Two TUF champions—Jonathan Brookins and Court McGee—are presently on the upcoming UFC Fight Night 25 card, but fans should anticipate a more impressive return to the Octagon Saturday by McGee.
McGee and Brookins are pretty even regarding stats, so how does one figure that McGee’s fight will be the better one?
McGee has 13 wins out of 14 professional fights, while Brookins has 12 wins out of 15 professional fights.
McGee is currently on a seven-win streak, in comparison to Brookins’ four-fight win streak, and McGee’s two most recent wins took place in the Octagon. McGee, however, has not fought in 11 months.
Court McGee, winner of The Ultimate Fighter 11, also spent the past several weeks recuperating a torn ACL.
Both fighters have more victories via submission than knockout.
Several things stand out about McGee’s fight against Dong–Yi Yang, placing it as the more exciting fight in comparison to the Brookins-Koch fight.
Due to potential ring rust built up over nearly a year, and an opponent who has achieved nine out of 10 of his professional victories via knockout, McGee has a lot going against him.
Brookins, on the other hand, still has yet to make his Octagon debut, originally delayed due to injury. This does not hurt his case, but it does not help him.
In a recent interview with the Las Vegas Sun, Brookins said that the time off to heal a broken orbital he received during training gave him time to reflect and reassess his strategy.
Brookins’ time away from the Octagon allowed him to train and drop down from the lightweight division to the featherweight division. His more natural weight is 145.
“It gave me some incentive to put some extra effort in,” Brookins told The Sun.
“I had already gotten a spot in the UFC at 155, so it was a little harder for me. But I thought it was a good part of my career where I could implement a little more focus.”
UFC is not doing any favors for Brookins after his time off and his move to a lower and smaller weight division.
If featherweight is Brookins’ more natural weight, in addition to his yet untested skills under the big lights, it makes sense that Dana White would not make his first fight an easy one. Brookins, however, claims he is ready for the challenge.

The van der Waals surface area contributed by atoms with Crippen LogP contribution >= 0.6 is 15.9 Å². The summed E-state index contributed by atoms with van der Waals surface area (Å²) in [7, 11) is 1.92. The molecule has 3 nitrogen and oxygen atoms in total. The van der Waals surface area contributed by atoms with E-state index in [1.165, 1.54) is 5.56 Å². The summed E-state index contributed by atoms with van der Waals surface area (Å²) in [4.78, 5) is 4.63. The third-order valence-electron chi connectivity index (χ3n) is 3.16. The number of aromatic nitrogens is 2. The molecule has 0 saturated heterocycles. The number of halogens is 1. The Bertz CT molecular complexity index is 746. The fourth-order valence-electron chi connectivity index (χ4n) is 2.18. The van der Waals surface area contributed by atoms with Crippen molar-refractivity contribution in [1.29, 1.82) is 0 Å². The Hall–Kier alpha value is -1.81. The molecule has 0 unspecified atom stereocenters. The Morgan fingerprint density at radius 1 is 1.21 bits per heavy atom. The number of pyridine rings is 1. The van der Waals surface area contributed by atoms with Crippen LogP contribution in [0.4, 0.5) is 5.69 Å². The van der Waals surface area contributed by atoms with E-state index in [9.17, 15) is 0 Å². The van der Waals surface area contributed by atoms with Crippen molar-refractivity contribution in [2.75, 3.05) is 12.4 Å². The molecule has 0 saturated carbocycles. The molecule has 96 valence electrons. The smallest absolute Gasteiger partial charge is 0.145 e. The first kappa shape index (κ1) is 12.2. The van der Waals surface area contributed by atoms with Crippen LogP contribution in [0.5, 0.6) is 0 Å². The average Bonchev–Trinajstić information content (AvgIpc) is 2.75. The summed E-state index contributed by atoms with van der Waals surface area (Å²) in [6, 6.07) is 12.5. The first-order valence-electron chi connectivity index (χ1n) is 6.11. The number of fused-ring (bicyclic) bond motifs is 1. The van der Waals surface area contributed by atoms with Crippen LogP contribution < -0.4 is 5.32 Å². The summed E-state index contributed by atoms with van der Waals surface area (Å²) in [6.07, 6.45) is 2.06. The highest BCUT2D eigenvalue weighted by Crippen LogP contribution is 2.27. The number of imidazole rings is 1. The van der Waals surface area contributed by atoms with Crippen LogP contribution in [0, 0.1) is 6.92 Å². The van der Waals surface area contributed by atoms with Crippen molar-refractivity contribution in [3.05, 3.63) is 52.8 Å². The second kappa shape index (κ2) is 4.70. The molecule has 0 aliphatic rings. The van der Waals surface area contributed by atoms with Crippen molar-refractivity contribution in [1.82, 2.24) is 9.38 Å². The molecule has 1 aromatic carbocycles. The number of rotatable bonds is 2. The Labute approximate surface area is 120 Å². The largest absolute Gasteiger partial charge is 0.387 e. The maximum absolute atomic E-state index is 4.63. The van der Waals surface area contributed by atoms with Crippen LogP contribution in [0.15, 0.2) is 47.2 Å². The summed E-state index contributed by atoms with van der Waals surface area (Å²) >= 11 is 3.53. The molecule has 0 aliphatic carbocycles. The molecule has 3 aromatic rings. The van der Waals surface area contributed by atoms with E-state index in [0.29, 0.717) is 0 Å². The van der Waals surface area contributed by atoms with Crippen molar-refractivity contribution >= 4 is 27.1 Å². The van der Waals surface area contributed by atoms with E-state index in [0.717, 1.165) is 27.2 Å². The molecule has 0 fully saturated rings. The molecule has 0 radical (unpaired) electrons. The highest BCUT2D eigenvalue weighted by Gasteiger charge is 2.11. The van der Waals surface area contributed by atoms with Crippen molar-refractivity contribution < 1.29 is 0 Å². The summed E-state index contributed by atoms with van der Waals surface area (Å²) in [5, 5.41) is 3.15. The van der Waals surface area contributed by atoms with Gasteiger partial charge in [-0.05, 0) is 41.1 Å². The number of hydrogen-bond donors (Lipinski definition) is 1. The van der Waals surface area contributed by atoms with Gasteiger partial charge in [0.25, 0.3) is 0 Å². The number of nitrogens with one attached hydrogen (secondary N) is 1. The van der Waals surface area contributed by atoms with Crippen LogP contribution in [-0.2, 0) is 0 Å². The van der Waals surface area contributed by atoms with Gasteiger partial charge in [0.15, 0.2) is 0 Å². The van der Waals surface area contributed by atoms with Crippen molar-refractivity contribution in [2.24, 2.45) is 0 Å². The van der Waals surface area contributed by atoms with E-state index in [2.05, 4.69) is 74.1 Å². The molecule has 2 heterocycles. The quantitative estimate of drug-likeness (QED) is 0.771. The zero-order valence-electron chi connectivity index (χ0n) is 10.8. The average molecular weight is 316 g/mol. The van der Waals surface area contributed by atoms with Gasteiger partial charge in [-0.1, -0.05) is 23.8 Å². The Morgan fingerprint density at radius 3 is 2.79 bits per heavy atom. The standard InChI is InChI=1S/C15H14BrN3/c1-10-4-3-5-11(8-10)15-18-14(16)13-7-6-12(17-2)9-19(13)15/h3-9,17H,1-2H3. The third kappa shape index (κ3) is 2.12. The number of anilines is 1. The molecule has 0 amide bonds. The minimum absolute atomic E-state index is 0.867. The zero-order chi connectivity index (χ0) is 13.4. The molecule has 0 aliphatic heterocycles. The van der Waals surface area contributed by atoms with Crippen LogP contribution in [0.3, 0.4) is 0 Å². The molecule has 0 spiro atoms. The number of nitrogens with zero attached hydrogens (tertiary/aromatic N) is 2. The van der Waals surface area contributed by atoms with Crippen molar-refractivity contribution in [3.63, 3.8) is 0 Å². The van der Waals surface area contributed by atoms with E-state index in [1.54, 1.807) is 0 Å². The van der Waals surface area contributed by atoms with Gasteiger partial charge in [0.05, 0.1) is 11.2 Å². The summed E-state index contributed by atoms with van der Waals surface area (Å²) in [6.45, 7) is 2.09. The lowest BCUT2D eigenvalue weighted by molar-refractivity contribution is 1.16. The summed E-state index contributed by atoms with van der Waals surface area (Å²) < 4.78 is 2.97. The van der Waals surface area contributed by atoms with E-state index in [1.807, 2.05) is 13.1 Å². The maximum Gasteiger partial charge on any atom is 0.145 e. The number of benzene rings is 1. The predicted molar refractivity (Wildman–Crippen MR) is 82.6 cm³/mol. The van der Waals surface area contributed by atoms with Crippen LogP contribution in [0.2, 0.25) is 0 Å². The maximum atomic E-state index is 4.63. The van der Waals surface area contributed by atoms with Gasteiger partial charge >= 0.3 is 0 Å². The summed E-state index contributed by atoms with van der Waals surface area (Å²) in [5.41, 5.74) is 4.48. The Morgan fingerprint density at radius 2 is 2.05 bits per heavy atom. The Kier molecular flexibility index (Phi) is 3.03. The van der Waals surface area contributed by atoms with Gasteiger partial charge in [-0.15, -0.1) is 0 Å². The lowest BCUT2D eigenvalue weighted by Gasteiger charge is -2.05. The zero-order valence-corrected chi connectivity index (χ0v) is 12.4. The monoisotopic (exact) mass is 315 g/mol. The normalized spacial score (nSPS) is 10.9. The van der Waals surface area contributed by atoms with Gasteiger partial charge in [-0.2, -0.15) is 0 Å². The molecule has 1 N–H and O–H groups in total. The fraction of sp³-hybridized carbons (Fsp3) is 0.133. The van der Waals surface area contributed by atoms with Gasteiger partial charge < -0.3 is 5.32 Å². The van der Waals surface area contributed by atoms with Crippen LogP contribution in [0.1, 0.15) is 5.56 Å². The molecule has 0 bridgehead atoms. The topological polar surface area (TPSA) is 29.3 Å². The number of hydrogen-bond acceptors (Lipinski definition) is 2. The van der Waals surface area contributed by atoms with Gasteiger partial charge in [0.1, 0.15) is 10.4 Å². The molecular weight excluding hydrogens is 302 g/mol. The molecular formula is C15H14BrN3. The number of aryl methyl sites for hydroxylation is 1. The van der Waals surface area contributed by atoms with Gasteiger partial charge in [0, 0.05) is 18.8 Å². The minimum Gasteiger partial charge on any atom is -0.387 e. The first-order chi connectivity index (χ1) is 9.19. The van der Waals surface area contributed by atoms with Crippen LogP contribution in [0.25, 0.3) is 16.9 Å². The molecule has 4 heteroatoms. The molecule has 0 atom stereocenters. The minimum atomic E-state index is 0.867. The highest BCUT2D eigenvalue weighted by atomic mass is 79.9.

Regarding winning the reality show, Brookins went on to tell the Sun, “It’s a blessing I really don’t want to go to waste.”
“I don’t want it to be something I didn’t have the full respect for. It’s something that comes with a lot of responsibility. I want to be that person who really covets it for the position, while not making it the highlight of their life.”
Brookins will be facing the younger, equally talented and very hungry Erik Koch, who told MMAjunkie.com in a recent interview that he is looking to knock out Brookins.
Having previously won Knock out of the Night from both the WEC and the UFC for his two most recent fights, Koch’s aspirations are not impossible. Brookins will have to overcome Koch’s explosive inertia in order to secure a win.
Koch is also very capable on the ground; 58 percent of his wins have been by submission, ranging between chokes and armbars. On the other hand, 53 percent of Brookins' wins have been by submission, making him only slightly less successful in that regard.
Everybody likes an underdog, and Brookins must overcome several obstacles to achieve a win. In another regard, McGee’s successful reentry into the Octagon means he must neutralize Yang’s strikes by bringing him to the ground and beating him there.
Despite possessing similar profiles, the length of McGee’s time off recovering from a severe injury that affects major mobility, places him at a distinct disadvantage against a very skilled striker.
This is precisely why his victory would be the more impressive of the two TUF champions.